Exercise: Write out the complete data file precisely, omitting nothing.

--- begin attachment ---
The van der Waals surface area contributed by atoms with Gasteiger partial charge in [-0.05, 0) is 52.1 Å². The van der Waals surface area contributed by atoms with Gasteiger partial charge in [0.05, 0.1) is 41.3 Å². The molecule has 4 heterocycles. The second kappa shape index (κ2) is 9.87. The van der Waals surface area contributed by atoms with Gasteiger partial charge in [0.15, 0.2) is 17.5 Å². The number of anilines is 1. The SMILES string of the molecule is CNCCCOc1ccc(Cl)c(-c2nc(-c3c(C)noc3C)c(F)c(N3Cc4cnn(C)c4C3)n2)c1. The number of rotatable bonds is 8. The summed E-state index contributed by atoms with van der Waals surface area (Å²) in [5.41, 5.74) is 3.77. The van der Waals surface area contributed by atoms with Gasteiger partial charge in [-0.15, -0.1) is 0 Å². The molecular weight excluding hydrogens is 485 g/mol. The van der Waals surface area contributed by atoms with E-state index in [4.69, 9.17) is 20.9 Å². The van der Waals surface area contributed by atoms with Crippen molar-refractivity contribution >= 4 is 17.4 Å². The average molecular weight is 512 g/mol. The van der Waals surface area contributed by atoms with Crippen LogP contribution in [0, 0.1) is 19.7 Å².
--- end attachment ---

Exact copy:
The van der Waals surface area contributed by atoms with Gasteiger partial charge in [-0.05, 0) is 52.1 Å². The van der Waals surface area contributed by atoms with Gasteiger partial charge in [0.05, 0.1) is 41.3 Å². The molecule has 4 heterocycles. The second kappa shape index (κ2) is 9.87. The van der Waals surface area contributed by atoms with Gasteiger partial charge in [0.15, 0.2) is 17.5 Å². The number of anilines is 1. The SMILES string of the molecule is CNCCCOc1ccc(Cl)c(-c2nc(-c3c(C)noc3C)c(F)c(N3Cc4cnn(C)c4C3)n2)c1. The number of rotatable bonds is 8. The summed E-state index contributed by atoms with van der Waals surface area (Å²) in [5.41, 5.74) is 3.77. The van der Waals surface area contributed by atoms with Gasteiger partial charge in [-0.15, -0.1) is 0 Å². The molecular weight excluding hydrogens is 485 g/mol. The van der Waals surface area contributed by atoms with E-state index in [4.69, 9.17) is 20.9 Å². The van der Waals surface area contributed by atoms with Crippen molar-refractivity contribution >= 4 is 17.4 Å². The average molecular weight is 512 g/mol. The van der Waals surface area contributed by atoms with Crippen LogP contribution in [0, 0.1) is 19.7 Å².